Dr Doug Parr, chief scientist for Greenpeace UK, said yesterday: "What is happening is very similar to the Pusztai story. "

Dr Doreen Stabinski, professor of environmental politics at the University of the Atlantic, Maine, and a scientific adviser to Greenpeace America, said: "This [PCR] is experimental technology and there are problems associated with it, but in my view the science probably merits the benefit of the doubt."

Anthony Jackson, of the anti-GM campaigning Munlochy Vigil group in the Black Isle, said: "Once again as soon as critical evidence emerges of environmental damage from GM crops a backlash from pro-GM scientists inevitably follows."


2. Chapela letter-writing detractor is Prakash propagandist

In March 2000 Matthew Metz (a co-author of one of the two letters published by Nature criticisng the work of Quist and Chapela), collaborated on the production of a special questions and answers sheet, called 'critical issues in agricultural biotechnology'.

This document starts by explicitly acknowledging Metz's role in the production of the report. The document also appears to hype Metz's scientific credentials, describing him as 'Professor, University of California at Berkeley', although at the time he was a graduate student. It's online here:

The document was compiled for CS Prakash's AgBioWorld, which has been at the very heart of the attacks on Chapela, and the exact same document can be found on the AgBioWorld website but, curiously, it now omits Matthew Metz's role in compiling it, while still mentioning the other three contributors. See the censored version at:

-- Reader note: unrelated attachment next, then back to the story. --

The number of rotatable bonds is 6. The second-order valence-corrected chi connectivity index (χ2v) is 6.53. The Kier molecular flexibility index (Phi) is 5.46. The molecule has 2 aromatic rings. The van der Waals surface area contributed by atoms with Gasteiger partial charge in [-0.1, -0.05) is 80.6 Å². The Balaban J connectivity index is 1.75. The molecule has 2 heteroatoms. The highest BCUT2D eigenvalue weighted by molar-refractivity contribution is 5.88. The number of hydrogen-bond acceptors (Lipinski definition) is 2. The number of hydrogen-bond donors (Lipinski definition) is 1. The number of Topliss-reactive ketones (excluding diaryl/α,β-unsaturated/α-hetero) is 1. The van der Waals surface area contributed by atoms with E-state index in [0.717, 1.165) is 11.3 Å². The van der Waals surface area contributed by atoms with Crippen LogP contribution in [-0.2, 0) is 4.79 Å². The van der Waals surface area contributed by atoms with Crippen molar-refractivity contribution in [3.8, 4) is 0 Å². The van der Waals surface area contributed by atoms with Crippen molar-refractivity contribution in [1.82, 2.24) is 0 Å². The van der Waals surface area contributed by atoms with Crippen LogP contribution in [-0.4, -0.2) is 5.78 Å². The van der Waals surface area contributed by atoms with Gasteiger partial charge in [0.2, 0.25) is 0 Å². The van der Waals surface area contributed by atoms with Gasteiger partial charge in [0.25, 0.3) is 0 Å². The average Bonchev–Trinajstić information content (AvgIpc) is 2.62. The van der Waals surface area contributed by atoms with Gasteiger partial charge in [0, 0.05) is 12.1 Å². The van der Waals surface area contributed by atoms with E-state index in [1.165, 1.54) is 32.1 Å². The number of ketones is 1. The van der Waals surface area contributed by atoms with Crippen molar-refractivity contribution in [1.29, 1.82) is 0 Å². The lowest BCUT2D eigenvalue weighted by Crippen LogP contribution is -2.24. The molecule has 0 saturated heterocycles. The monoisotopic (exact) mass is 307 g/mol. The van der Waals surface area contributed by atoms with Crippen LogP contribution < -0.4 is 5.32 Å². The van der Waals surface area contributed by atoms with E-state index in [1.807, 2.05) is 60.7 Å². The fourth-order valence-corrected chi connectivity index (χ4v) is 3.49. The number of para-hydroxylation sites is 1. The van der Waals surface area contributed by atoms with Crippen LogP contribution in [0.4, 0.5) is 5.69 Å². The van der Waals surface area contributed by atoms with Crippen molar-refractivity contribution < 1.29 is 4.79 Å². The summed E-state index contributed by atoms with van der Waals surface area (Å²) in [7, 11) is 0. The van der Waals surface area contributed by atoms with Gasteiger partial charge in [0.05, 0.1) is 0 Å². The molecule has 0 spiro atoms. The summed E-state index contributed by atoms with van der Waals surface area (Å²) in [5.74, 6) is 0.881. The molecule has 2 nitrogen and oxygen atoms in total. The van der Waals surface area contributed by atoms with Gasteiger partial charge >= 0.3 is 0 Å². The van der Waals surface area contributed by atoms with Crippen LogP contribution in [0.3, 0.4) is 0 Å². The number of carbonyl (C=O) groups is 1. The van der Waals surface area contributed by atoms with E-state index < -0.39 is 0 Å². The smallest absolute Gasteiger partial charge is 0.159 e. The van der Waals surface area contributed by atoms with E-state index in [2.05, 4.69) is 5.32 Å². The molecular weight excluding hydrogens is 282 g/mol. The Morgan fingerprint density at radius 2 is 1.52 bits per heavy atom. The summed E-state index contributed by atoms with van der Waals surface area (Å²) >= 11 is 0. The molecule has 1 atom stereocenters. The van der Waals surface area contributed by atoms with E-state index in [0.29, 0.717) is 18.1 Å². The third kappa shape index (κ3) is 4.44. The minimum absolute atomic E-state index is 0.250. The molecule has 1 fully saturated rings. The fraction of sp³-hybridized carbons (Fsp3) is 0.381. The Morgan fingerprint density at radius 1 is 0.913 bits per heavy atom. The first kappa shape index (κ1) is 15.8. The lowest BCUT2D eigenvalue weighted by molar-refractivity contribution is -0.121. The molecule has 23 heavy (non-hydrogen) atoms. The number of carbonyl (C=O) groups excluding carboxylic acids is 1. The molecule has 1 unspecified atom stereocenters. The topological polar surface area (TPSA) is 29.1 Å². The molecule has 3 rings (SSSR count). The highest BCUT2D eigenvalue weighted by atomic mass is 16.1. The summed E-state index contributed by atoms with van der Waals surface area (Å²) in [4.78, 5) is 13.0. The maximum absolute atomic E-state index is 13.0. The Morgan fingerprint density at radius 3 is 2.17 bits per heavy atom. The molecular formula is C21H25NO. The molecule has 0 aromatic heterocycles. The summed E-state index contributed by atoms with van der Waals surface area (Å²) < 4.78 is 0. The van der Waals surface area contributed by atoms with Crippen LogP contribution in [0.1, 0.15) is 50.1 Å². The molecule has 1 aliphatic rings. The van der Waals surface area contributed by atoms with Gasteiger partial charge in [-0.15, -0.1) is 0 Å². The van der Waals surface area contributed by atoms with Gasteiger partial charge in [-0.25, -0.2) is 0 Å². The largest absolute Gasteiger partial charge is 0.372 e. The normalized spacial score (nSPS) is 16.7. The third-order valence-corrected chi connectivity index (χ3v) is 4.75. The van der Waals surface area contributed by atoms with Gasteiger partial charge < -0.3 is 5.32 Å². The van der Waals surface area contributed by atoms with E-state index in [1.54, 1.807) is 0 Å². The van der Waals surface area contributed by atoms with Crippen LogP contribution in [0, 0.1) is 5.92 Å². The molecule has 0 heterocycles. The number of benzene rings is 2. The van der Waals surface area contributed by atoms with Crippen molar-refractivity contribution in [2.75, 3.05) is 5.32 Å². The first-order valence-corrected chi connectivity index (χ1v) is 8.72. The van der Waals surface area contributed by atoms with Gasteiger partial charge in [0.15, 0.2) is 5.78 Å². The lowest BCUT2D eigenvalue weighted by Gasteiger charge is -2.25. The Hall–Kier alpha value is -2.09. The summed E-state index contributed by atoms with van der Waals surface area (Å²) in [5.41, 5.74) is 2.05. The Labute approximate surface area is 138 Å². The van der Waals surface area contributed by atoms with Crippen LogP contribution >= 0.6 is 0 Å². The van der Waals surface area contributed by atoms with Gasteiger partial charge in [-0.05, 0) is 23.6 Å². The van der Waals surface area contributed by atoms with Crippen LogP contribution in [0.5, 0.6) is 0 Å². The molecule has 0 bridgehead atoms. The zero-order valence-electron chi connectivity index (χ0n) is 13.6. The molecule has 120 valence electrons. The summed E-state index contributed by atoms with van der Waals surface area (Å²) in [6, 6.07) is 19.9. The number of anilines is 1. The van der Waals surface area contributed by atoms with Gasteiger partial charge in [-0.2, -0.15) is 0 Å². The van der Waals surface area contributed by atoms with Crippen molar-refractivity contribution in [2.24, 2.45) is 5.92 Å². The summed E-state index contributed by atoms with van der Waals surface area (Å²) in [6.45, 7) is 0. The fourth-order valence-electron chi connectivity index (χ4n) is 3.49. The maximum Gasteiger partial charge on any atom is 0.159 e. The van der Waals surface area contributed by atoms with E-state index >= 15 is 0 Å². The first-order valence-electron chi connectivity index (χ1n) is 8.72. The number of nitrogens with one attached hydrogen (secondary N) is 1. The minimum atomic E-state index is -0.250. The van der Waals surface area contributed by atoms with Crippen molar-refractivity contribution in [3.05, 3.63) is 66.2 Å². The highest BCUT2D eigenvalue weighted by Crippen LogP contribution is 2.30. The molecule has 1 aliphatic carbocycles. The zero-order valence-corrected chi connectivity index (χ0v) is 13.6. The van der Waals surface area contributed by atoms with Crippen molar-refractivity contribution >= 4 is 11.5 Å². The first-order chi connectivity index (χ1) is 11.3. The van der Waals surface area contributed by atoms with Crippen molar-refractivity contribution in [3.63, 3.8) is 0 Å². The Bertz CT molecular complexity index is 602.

These are the people Metz was working with:

Gregory Conko (of the Competitive Enterprise Institute - Conko's employers, the CEI, have been described as a "well-funded front for corporations". Currently with a turnover of $3+ million a year and another million in assets, CEI's long list of known sponsors includes tobacco giant, Philip Morris, and Dow Chemicals ­ the company which once made napalm a household word and which is soon to target the Asian market with its new GE corn. The CEI has played a key role in Prakash's AgBioWorld campaign, of which Conko was a co-founder.

Andrew Apel (editor of the biotech industry newsletter, AgBiotech Reporter - Apel is one of the most extreme of Prakash's supporters, using the Sept 11 attacks to put forward the view that critics of GE, like Drs Mae Wan Ho and Vandana Shiva, had "blood on their hands".

Barun Mitra (of the Liberty Institute - "a free market think tank in India" - The Liberty Institute (aka The Julian Simon Centre) has lobbied hard for approval of Monsanto's GE cotton, claiming there should be "free access" to new technologies without Government interference, "Any government is ill-placed to judge the merits and the potential of any frontier technology. The vetoing power of the government is susceptible to being misused by vested interests who concoct pseudo-scientific arguments and often use unethical means for influencing government's decisions." The Liberty Institute recently hosted a press conference at which representatives of large corporate farmers threatened to grow Monsanto's GE cotton regardless of Government approval. The Liberty Institute has also been a strong supporter of Big Tobacco, publishing, for example, an attack on the World Health Organisation by Roger Scruton - the philosopher recently exposed as in the pay of the tobacco industry. Like AgBioWorld and CEI, the Liberty Institute is part of rightwing coalitions like International Consumers for Civil Society (ICCS) and the International Policy Network (IPN).